The silent Spanish H can get confusing. It’s easy to get frustrated and want to mandar todo a la mierda (another, more creative way of saying to give up). If you think about it though, we have many more silent letters in English, like the K, C, B, D, T, and even the H as well.
The rule for the Spanish H is that it’s always silent unless it is next to the letter C.
When you see the letter C next to an H you need to make a ch sound, which is almost identical to the “ch” sound in English.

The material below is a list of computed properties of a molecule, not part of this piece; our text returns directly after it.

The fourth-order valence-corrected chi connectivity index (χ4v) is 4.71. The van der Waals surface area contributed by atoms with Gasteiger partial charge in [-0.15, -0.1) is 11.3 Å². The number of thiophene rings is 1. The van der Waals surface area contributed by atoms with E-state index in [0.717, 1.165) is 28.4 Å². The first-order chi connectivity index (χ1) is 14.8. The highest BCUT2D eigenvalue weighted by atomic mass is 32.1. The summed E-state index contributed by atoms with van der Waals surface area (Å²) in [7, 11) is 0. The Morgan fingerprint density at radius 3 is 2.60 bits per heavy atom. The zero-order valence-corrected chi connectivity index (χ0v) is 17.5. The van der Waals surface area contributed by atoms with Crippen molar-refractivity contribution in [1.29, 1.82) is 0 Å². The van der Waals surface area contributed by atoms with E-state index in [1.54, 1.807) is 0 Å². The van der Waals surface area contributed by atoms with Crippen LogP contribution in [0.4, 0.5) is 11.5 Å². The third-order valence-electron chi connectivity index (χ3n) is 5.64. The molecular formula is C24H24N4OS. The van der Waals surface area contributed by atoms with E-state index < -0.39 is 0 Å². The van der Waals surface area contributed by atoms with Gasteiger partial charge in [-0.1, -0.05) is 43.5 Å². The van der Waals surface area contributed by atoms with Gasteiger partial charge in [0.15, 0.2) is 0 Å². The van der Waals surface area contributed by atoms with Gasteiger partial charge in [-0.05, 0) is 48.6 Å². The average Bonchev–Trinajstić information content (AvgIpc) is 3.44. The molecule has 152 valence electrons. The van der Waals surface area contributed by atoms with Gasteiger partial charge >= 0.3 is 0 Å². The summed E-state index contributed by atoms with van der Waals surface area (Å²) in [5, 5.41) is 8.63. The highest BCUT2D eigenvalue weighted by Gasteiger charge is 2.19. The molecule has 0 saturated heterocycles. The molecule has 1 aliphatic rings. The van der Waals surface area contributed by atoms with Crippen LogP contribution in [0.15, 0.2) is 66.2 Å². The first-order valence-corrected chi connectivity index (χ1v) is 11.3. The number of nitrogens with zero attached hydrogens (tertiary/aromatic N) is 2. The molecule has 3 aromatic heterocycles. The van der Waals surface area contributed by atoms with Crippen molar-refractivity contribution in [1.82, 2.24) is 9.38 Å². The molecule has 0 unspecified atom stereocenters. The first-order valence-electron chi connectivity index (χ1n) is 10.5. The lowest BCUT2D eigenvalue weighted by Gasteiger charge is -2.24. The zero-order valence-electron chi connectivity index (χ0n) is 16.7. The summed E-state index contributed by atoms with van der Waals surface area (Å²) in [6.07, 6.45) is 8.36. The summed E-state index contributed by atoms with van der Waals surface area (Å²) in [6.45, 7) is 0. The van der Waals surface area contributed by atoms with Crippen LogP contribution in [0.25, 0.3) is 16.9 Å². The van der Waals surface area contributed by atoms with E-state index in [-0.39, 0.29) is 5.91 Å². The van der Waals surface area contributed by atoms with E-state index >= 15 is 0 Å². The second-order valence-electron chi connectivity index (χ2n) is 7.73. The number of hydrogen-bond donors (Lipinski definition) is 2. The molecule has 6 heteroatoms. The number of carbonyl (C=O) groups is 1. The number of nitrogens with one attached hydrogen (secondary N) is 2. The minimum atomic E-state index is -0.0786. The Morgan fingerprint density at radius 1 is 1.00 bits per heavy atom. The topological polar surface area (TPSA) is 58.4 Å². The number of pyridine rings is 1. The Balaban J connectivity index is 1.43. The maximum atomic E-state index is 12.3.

Example: Doy por hecho que a todos les gusta el chocolate.
Here, the H in hecho would be silent, as it is not followed by a C. Chocolate however, would be pronounced with the ‘ch’ sound, since it is followed by the C.
A couple more examples:
¡Hasta luego Mari-Carmen! (Silent)
La horchata se elabora con chufa. (Silent)
Hay que viajar varias horas para llegar a Chile desde Buenos Aires. (Horas is silent, while Chile is not)
Refresh these examples and estarás dominando the silent H en nada.
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